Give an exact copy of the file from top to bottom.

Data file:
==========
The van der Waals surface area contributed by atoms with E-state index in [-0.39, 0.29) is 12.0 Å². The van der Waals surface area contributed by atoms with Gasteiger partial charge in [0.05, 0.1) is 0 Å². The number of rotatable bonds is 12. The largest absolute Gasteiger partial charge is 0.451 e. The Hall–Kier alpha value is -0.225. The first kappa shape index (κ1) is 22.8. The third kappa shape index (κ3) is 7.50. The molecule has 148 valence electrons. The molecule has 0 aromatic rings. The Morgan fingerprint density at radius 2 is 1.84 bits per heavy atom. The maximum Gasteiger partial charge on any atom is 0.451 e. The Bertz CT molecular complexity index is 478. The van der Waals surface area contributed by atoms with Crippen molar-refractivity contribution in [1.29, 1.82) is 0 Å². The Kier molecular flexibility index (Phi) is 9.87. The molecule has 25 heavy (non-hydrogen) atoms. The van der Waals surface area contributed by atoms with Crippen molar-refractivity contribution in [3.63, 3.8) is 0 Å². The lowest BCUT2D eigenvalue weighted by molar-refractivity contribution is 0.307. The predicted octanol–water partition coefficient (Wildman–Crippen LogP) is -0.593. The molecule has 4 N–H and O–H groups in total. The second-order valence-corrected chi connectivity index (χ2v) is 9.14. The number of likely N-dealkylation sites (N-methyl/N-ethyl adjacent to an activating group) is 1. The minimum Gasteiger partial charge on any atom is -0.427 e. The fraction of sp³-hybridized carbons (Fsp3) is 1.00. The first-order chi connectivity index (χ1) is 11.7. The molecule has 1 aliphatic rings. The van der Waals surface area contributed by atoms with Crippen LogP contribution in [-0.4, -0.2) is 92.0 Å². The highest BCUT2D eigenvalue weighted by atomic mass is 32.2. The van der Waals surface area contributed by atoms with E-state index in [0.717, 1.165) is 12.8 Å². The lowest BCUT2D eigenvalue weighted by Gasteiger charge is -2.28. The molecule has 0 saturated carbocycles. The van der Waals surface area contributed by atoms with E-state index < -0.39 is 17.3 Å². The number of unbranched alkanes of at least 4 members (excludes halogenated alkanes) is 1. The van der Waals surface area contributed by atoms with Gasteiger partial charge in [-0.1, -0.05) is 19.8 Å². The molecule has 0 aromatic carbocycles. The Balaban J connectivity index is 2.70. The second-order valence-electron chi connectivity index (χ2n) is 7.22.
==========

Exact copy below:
The van der Waals surface area contributed by atoms with E-state index in [-0.39, 0.29) is 12.0 Å². The van der Waals surface area contributed by atoms with Gasteiger partial charge in [0.05, 0.1) is 0 Å². The number of rotatable bonds is 12. The largest absolute Gasteiger partial charge is 0.451 e. The Hall–Kier alpha value is -0.225. The first kappa shape index (κ1) is 22.8. The third kappa shape index (κ3) is 7.50. The molecule has 148 valence electrons. The molecule has 0 aromatic rings. The Morgan fingerprint density at radius 2 is 1.84 bits per heavy atom. The maximum Gasteiger partial charge on any atom is 0.451 e. The Bertz CT molecular complexity index is 478. The van der Waals surface area contributed by atoms with Crippen molar-refractivity contribution in [1.29, 1.82) is 0 Å². The Kier molecular flexibility index (Phi) is 9.87. The molecule has 25 heavy (non-hydrogen) atoms. The van der Waals surface area contributed by atoms with Crippen molar-refractivity contribution in [3.63, 3.8) is 0 Å². The lowest BCUT2D eigenvalue weighted by molar-refractivity contribution is 0.307. The predicted octanol–water partition coefficient (Wildman–Crippen LogP) is -0.593. The molecule has 4 N–H and O–H groups in total. The second-order valence-corrected chi connectivity index (χ2v) is 9.14. The number of likely N-dealkylation sites (N-methyl/N-ethyl adjacent to an activating group) is 1. The minimum Gasteiger partial charge on any atom is -0.427 e. The fraction of sp³-hybridized carbons (Fsp3) is 1.00. The first-order chi connectivity index (χ1) is 11.7. The molecule has 1 aliphatic rings. The van der Waals surface area contributed by atoms with Crippen LogP contribution in [-0.4, -0.2) is 92.0 Å². The highest BCUT2D eigenvalue weighted by atomic mass is 32.2. The van der Waals surface area contributed by atoms with E-state index in [0.717, 1.165) is 12.8 Å². The lowest BCUT2D eigenvalue weighted by Gasteiger charge is -2.28. The molecule has 0 saturated carbocycles. The van der Waals surface area contributed by atoms with E-state index < -0.39 is 17.3 Å². The number of unbranched alkanes of at least 4 members (excludes halogenated alkanes) is 1. The van der Waals surface area contributed by atoms with Gasteiger partial charge in [-0.1, -0.05) is 19.8 Å². The molecule has 0 aromatic carbocycles. The Balaban J connectivity index is 2.70. The second-order valence-electron chi connectivity index (χ2n) is 7.22.